Sporting Stories ‘pick’ – this is a great little story about a mountain race in Scotland, by fell runner Phil Hodgson. Phil is a long-time member of Todmorden Harriers, an athletics clubs based around Todmorden and Calderdale in West Yorkshire. Check out the club website here. They sound to us like a Stoke FIT club transported to the wilds of the Pennines – they love running, they love life and they make everyone welcome! Check out their Pack Runs – everything that a club embedded in its community should be about. We love the FAQs at the bottom of the page.
So why is this story on the Sporting Stories web site? Where is the link to Stoke? Well, Phil very kindly let Peter Hooper use this story in his first anthology of sports writing, The Best of the Fells, and it has long been a favourite of his. It’s a great example of sports writing where it is all about setting the scene and drawing the characters, and very little in detail about the race. So we’ve included it here as a bit of inspiration. And to show that there are great communities of sport everywhere. If you’ve got a sport, no matter to what level, then the world opens up to you.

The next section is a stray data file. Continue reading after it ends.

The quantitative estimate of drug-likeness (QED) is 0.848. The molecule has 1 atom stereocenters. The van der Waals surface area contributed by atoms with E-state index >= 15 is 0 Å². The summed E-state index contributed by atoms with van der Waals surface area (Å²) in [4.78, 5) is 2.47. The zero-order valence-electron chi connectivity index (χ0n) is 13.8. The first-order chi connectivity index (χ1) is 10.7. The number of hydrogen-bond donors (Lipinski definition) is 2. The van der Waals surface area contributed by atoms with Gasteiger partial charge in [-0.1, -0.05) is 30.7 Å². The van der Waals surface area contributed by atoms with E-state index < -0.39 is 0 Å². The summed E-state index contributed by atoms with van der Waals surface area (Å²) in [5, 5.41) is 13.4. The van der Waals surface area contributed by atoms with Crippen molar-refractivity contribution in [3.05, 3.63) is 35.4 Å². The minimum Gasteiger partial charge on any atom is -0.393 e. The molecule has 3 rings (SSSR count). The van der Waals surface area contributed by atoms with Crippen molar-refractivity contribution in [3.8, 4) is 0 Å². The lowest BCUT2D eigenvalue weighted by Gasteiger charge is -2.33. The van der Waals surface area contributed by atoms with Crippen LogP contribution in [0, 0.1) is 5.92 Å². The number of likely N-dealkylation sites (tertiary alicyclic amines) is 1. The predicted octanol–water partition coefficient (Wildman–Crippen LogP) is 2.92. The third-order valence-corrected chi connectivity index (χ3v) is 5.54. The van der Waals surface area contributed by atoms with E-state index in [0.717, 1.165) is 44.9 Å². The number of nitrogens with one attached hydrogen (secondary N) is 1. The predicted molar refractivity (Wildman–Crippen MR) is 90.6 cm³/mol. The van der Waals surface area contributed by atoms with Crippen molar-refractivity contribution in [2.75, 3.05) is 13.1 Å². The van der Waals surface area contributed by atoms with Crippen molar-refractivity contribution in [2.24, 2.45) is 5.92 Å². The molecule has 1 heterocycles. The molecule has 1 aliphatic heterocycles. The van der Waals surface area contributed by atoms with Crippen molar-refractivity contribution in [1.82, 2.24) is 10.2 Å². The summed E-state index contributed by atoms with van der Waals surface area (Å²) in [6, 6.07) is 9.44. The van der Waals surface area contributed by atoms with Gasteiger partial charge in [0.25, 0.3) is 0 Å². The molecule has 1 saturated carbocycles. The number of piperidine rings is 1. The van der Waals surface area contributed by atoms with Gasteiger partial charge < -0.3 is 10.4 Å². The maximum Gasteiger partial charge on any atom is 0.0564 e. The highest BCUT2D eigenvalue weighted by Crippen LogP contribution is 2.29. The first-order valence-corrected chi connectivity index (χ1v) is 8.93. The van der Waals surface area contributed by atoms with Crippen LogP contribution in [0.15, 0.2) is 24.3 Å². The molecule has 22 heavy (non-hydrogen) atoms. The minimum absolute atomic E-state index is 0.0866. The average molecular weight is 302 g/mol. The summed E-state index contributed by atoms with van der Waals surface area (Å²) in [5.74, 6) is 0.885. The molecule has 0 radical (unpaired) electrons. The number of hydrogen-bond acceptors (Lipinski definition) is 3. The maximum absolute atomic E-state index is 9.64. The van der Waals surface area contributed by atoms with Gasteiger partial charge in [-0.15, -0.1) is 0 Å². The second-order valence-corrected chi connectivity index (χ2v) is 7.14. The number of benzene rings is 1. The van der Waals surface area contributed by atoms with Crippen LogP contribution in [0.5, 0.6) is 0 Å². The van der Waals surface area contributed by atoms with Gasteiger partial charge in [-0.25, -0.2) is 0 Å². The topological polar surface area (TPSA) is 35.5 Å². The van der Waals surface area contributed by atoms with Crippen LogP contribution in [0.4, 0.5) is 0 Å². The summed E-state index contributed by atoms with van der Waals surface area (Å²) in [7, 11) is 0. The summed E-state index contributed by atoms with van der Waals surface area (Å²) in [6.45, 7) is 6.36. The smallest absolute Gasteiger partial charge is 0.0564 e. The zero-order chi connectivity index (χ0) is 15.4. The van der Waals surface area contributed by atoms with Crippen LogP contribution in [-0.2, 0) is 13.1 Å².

Killin International Highland Games Hill Race by Phil Hodgson
There was less than an hour to go before the start. I could already picture the scene. I cruised down the last steep hill before the games field having just passed the race favorite, his ageing knees affecting his descending prowess. I powered onto the field to tumultuous applause. The crowds, gathered to ogle the heavy sports of the Highland Games, cheered as I sprinted the last 100 metres, the first home of the hardy hillrunners who’d entered the Hill Race. And not just any old hill race; this was none other than the 2.5 mile Killin International Highland Games Hill Race.